Efforts to arrest the shortfall in training and the labour force in the 2019 NSW state budget have been welcomed by Tourism Accommodation Australia CEO Michael Johnson, at the same time as concerns were raised as to a drop in overall funding for tourism.
In what the TAA described as a “mixed bag” for tourism, Johnson expressed disappointment at the forthcoming drop in spending for promoting New South Wales to national and international markets in the wake of Sydney’s growing hotel room supply chain.
“Sydney in particular has 10,000 hotel rooms currently in the pipeline – now is the time we should be ramping up and promoting what our state has to offer,” Johnson said, adding that competition between Australia’s three eastern states was perpetually fierce.
Delivering his budget speech today, NSW Treasurer Dominic Perrottet included among the government’s annual expenses a $71 million investment in 100,000 fee-free TAFE and VET courses to provide young school-leavers with a pathway to industry through work and study via a traineeship.
“TAA NSW is currently working closely with TAFE NSW on developing specific recruitment strategies for young job-seekers including VET programs so any boost in this area is welcomed,” Johnson said.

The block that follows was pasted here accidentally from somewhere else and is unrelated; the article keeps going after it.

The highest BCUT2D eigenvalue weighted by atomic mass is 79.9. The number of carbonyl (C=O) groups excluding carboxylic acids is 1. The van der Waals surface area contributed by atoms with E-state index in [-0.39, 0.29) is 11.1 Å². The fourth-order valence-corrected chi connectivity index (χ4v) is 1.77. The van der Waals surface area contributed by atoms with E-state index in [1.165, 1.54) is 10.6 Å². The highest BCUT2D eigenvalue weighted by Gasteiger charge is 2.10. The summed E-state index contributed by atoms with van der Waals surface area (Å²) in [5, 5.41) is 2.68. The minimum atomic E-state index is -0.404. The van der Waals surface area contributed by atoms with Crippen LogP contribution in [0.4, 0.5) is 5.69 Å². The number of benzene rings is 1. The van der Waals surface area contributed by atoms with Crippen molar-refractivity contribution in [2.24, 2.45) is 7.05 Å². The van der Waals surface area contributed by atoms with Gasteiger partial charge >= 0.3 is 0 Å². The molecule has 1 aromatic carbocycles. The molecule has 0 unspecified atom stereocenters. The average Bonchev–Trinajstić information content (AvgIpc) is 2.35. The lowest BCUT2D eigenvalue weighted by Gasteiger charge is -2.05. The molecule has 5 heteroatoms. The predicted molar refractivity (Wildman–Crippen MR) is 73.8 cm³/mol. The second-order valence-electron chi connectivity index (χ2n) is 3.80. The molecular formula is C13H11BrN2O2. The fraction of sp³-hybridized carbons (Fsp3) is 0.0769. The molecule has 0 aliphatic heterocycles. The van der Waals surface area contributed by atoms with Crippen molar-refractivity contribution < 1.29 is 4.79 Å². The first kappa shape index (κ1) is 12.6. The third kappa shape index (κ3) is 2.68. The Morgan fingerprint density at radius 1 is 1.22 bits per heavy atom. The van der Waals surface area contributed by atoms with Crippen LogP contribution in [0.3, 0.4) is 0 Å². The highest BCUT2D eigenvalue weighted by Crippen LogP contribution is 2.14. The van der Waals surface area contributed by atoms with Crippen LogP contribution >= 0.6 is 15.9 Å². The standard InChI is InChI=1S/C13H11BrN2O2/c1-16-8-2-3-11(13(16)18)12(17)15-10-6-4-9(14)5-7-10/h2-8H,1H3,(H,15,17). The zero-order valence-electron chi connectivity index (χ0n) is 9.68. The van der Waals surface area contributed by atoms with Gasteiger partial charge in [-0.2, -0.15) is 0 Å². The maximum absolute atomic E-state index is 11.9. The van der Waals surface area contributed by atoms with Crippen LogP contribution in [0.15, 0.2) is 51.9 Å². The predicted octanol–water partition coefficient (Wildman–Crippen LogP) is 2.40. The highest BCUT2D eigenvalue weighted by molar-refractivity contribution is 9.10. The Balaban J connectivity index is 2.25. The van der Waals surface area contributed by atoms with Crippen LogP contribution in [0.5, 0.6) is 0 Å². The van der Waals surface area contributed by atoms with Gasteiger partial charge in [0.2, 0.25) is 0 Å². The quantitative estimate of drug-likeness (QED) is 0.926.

Other tourism-related measures accounted for in the budget include a $76.6 million project to renew the Sydney Opera House and upgrade security; funding to relocate the Powerhouse Museum to Parramatta; more than $100 million for regional NSW infrastructure and $25 million to improve access to NSW National Park walking trails.
Echoing the sentiments, Accommodation Association of Australia CEO, Dean Long, said it was important now to understand which programs would be affected by the funding cut to Destination NSW.
“Destination NSW has built a world-class events calendar which is critical to support the current and additional hotels that are forecast to enter the market over the next 12 to 24 months. This budget cut, combined with the forecast lower economic growth will place NSW and the country at a competitive disadvantage in our tourism offering,” he said.